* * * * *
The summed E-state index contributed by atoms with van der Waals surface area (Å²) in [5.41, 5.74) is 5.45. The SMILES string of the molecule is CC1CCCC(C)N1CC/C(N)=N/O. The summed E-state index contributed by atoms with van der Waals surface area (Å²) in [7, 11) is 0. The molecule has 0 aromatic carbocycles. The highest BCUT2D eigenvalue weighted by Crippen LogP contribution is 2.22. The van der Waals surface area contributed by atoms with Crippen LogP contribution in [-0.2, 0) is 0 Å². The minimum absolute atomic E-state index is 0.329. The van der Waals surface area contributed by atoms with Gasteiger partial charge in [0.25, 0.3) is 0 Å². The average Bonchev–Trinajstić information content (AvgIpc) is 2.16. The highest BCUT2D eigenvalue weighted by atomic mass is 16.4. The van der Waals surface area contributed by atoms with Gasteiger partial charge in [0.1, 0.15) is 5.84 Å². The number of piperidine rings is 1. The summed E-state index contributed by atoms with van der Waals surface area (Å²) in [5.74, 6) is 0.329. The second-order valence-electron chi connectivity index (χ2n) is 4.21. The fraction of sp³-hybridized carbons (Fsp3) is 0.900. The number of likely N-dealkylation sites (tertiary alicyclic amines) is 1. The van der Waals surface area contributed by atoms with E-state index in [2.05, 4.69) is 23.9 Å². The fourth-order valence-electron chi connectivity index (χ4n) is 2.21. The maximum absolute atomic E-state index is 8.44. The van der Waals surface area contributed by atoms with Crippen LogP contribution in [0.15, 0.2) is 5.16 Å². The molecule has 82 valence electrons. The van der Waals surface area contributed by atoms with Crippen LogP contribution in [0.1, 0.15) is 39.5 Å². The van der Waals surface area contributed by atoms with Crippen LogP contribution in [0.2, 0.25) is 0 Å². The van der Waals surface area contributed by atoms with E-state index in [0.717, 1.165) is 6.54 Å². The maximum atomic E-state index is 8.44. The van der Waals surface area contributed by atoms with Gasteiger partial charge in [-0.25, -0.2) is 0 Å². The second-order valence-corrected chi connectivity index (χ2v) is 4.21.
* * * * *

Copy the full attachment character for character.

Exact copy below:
The summed E-state index contributed by atoms with van der Waals surface area (Å²) in [5.41, 5.74) is 5.45. The SMILES string of the molecule is CC1CCCC(C)N1CC/C(N)=N/O. The summed E-state index contributed by atoms with van der Waals surface area (Å²) in [7, 11) is 0. The molecule has 0 aromatic carbocycles. The highest BCUT2D eigenvalue weighted by Crippen LogP contribution is 2.22. The van der Waals surface area contributed by atoms with Crippen LogP contribution in [-0.2, 0) is 0 Å². The minimum absolute atomic E-state index is 0.329. The van der Waals surface area contributed by atoms with Gasteiger partial charge in [0.25, 0.3) is 0 Å². The average Bonchev–Trinajstić information content (AvgIpc) is 2.16. The highest BCUT2D eigenvalue weighted by atomic mass is 16.4. The van der Waals surface area contributed by atoms with Gasteiger partial charge in [0.1, 0.15) is 5.84 Å². The number of piperidine rings is 1. The summed E-state index contributed by atoms with van der Waals surface area (Å²) in [5.74, 6) is 0.329. The second-order valence-electron chi connectivity index (χ2n) is 4.21. The fraction of sp³-hybridized carbons (Fsp3) is 0.900. The number of likely N-dealkylation sites (tertiary alicyclic amines) is 1. The van der Waals surface area contributed by atoms with E-state index in [2.05, 4.69) is 23.9 Å². The fourth-order valence-electron chi connectivity index (χ4n) is 2.21. The maximum absolute atomic E-state index is 8.44. The van der Waals surface area contributed by atoms with Crippen LogP contribution in [0.15, 0.2) is 5.16 Å². The molecule has 82 valence electrons. The van der Waals surface area contributed by atoms with Crippen LogP contribution in [0.1, 0.15) is 39.5 Å². The van der Waals surface area contributed by atoms with Crippen LogP contribution in [0.2, 0.25) is 0 Å². The van der Waals surface area contributed by atoms with E-state index in [0.717, 1.165) is 6.54 Å². The maximum atomic E-state index is 8.44. The van der Waals surface area contributed by atoms with Gasteiger partial charge in [-0.25, -0.2) is 0 Å². The second-order valence-corrected chi connectivity index (χ2v) is 4.21.